Too much people-pleasing can lead to obsequious, mundane expression.

  47. I’d have to say that Mr. McKee is both absolutely right and abysmally wrong.

    He does a great job of capturing the writer’s dilemma: when is it time to give up on an idea that “blinding” you – and when is it better to push on through, with the recognition that a need to prove something or express something is worthwhile?

    On the other hand, the statement about being “moved by a desire to touch the audience” is rather vapid … does a desire to prove something to a reader not fall under the desire to touch the audience? And how can we discount the “touching” power of an emotional, passionate piece of writing – whether it was written with the purpose of moving the audience or simply as an outlet for its author?

    In my experience, good writing generally has pivot points – an idea (or ideas), turn of phrase, or feeling that anchors and ties together a work. Bad writing happens when writers rush to publish without finding and connecting with the right pivot points for that particular piece.

  48. “…driven by an emotion they must express” is also a reason talented writers write well. I’d even argue that it’s synonymous with “…moved by a desire to touch the audience.”

    That said, I find McKee’s words unclear. Which is probably the reason they’re being discussed here today.

    Talented people can indeed write badly if they’re blinded by an idea they feel compelled to prove. But on a higher level, they’re writing badly because they haven’t given themselves enough time to think their argument through. They’re not ready sit down and express it in words.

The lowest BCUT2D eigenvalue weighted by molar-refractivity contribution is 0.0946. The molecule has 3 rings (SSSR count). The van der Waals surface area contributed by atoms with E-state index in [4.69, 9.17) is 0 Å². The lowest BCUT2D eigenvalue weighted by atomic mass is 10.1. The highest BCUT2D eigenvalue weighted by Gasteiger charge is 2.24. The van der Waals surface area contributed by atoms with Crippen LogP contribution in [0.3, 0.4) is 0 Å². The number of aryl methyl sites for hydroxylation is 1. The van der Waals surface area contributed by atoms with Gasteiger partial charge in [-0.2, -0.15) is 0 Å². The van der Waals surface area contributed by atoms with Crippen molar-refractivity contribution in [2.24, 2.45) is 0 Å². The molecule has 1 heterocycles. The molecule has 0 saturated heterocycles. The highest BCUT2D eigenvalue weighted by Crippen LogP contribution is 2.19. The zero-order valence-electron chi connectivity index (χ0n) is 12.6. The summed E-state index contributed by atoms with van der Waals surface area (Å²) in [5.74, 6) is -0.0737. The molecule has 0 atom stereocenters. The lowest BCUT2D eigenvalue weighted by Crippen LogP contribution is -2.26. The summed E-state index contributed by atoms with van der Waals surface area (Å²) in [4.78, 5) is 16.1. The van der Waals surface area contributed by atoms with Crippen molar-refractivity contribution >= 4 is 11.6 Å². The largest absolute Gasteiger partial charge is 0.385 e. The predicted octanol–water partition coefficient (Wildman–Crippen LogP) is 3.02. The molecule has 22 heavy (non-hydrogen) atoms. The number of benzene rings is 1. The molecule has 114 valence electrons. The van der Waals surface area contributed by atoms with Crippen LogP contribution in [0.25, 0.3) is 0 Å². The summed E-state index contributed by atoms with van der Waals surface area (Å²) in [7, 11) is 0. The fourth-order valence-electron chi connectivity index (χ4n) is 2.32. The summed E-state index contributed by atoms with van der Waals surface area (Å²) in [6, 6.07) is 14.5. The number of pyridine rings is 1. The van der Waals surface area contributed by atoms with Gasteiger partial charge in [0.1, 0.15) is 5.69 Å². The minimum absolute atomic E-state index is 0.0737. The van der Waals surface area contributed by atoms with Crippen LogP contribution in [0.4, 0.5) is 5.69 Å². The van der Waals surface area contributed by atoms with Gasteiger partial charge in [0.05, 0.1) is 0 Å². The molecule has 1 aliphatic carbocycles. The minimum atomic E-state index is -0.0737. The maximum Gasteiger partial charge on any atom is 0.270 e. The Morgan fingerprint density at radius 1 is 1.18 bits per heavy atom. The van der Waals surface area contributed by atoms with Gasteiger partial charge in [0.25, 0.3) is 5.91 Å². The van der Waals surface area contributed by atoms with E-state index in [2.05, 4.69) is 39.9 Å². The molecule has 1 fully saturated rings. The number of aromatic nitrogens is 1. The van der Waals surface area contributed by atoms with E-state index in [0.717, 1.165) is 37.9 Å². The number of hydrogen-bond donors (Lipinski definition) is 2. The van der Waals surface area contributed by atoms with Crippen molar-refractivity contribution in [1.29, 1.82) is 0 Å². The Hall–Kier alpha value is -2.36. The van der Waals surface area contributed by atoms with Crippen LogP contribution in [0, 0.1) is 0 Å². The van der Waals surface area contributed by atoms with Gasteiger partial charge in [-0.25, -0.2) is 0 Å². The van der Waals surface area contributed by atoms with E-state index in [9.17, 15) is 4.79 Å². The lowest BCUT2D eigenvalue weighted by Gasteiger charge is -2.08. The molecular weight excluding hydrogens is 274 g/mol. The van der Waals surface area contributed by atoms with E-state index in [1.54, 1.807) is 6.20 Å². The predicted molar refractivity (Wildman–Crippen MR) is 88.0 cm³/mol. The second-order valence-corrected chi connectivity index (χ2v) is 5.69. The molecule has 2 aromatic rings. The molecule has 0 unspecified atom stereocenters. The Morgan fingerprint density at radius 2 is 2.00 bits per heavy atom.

Give it a day.

  49. “Touching the audience” is so much easier when your audience is in front of you instead of a computer screen. For one thing, and perhaps the most important point, is that you have their attention and your “writing” or “words” are not about to be interrupted. And, if you are good in front of an audience, you can make certain that their minds don’t wander.

    I judge my “effectiveness” by the number of men who want to shake my hand and the number of women who give me hugs. When you have regularly experienced this occurring, it makes “blogging” sour by comparison. If I had to rely on getting my “jollies” by comments on my blog, I would quit because I am not doing it to make money. I like the e-mails, handshakes and hugs — especially the hugs!